Jul 20, 2006
WRONG WRONG WRONG!
43 was much longer than it said on the tag. This week we only have 42-44...but its an hour long episode regardles...
Next week, chapters 44-??...
Sorry about that!
Well, I'm in the homestretch! This week and next week are the last two I'll be podcasting from Croton-on-Hudson...boy I'll need to change the intro, huh?
I'll be podcasting from the road the week of August 1st, then from Tucson the next week. IF I can, I'll get my son in on the 'cast...but no guarantees. He's quite the ball-o-goof.
So this week!
A little discussion of ChickLit and Austen...
Jane Austen's novels have been repackaged as chick-lit to reflect our modern conception of her as a romantic novelist. But her world is less comforting than we think, argues Laura Thompson...
On 07/09/2006, Laura Thompson created a bit of a stir in the literary world when she said that Chicklit--the girlie romancified summer book lit that's gotten to be so popular among the young--had co-opted Jane Austen, and specifically, Pride and Prejudice.
...It all started in fine non-literary style: with Colin Firth. The scene in the 1995 television adaptation of Pride and Prejudice in which Colin got his shirt wet was, almost certainly, the moment that opened the door and let the modern world in upon the quiet, oil-lit writing desk at Chawton Cottage. And when Firth played Mark Darcy in the film of Bridget Jones's Diary, the deal was sealed: Pride and Prejudice was on its way to fame and fortune.
Which brings her to a point we've discussed on this podcast:
...What on earth would Jane Austen have made of it all?
Well, she would certainly have laughed - "I dearly love a laugh," says Elizabeth Bennet, in the voice of her creator - and she would have enjoyed all the money, because nobody was more aware of its importance. Elizabeth and her sister Jane might have charm to spare, plus wit and good temper to keep fear of the future at bay, but their genteel poverty means that the men who marry them are not just lovers; they are personal relief missions from lives beyond contemplation.
And this acute alertness to the significance of money - to the humiliating gulf between the shillings that buy Elizabeth's hair ribbons and Darcy's £30,000 a year - is just one of the many aspects of Jane Austen that has been lost to a contemporary audience.
She goes on to say that too often, readers today just think it's neat that Elizabeth wound up with a rich guy--rather than noting that it was her job to find a rich husband or live a life of drudgery. In reality, loving Darcy is the bonus. The real marriage is that of money.
....Actually, there is rather more to Elizabeth than the perfection we behold in her (and ourselves). What, for example, is one to make of her ambiguous joke that she began to love Darcy on "first seeing his beautiful grounds at Pemberley"? Sir Walter Scott, for one, thought she meant exactly what she said; and I think he had a point.
....But the novels as a whole are rather less comforting. Indeed, they are, in some ways, terrifying. There is something appalling about the lack of illusions with which Jane Austen viewed her little world. To censor out such a judgment - or to condemn it as "male" - is to do her an extreme disservice.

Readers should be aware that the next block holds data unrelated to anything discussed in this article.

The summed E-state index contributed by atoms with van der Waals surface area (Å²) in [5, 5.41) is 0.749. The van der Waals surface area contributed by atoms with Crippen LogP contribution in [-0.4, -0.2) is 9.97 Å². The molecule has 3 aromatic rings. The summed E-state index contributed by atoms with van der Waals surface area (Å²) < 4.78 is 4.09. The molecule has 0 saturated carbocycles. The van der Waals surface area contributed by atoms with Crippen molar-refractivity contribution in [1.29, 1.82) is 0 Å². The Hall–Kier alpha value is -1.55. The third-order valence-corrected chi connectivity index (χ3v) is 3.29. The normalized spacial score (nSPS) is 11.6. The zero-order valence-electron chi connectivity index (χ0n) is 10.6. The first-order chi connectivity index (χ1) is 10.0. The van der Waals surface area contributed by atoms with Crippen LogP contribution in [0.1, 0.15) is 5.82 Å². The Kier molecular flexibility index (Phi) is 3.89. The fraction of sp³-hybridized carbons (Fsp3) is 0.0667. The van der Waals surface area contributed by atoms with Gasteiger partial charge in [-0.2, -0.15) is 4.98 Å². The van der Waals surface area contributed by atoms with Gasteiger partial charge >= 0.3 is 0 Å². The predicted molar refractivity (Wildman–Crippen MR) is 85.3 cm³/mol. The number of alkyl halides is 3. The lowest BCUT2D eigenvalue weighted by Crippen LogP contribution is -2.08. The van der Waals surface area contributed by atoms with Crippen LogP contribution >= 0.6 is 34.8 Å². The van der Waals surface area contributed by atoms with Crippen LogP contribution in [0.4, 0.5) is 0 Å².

And the point she makes next made me feel bad for not making a
bigger deal out of what Charlotte did, and why:
Take, for example, the character of Charlotte Lucas, one of Austen's finest, who cuts through the nonsense now waffling round Pride and Prejudice like a particularly acid lemon. Her presence lurks sombrely behind Elizabeth's lovely lightness: the two girls are faces of the same coin, expressions of their creator's joyful esprit on the one hand and cold eye on the other.
Like Elizabeth, Charlotte has a lively mind, but, unlike her friend, she has no physical allure. A quirk of nature has taken her out of the orbit of men such as Darcy. And, because she is plain, she sees the world plainly. She calmly perceives its limitations: the ruthless judgments of its marriage market, the life sentence of inhabiting its tight social circles.
Seeing the world, she also sees the possibility of falling off its edge. "Without thinking highly either of men or of matrimony, marriage had always been her object; it was the only honourable provision for well-educated young women of small fortune, and however uncertain of giving happiness, must be their pleasantest preservative from want." She snaps up Mr Collins, the terrible suitor whom Elizabeth has the freedom to reject. "I am not romantic, you know. I never was."
It is almost unthinkable, by today's standards, to do what
Charlotte did--but she was wise, and right, and she seems to be
"happy"...or at least happy enough...
She is the stony reality at the heart of Pride and Prejudice. She tells a woman's story, but in a way that is utterly remote from feminine convention: with scant emotion, appealing to nothing other than rationality. And, like her creator, she has remarkably little to do with cosy readings of The Jane Austen Book Club and communal swoons over Mr Darcy.
...If Pride and Prejudice can be so easily claimed by the Grazia brigade, why should the other books be any different? It is not difficult, after all, to read what one wants to read in a novel. Every reader does it, to an extent. But the landscape of what is seen in books is becoming increasingly impoverished. Indeed, it might be that the reality of literature no longer lies within its words. As Jane Austen flourishes, the literary sense that she possessed in its most refined form is slowly dying: the irony would have amused her.
Hmmmmm...more to think about...
As always, Pride and Prejudice is narrated by Annie Coleman. Intro music provided by GarageBand.com which connected me with Joshua Christian’s "Chasing Hiro."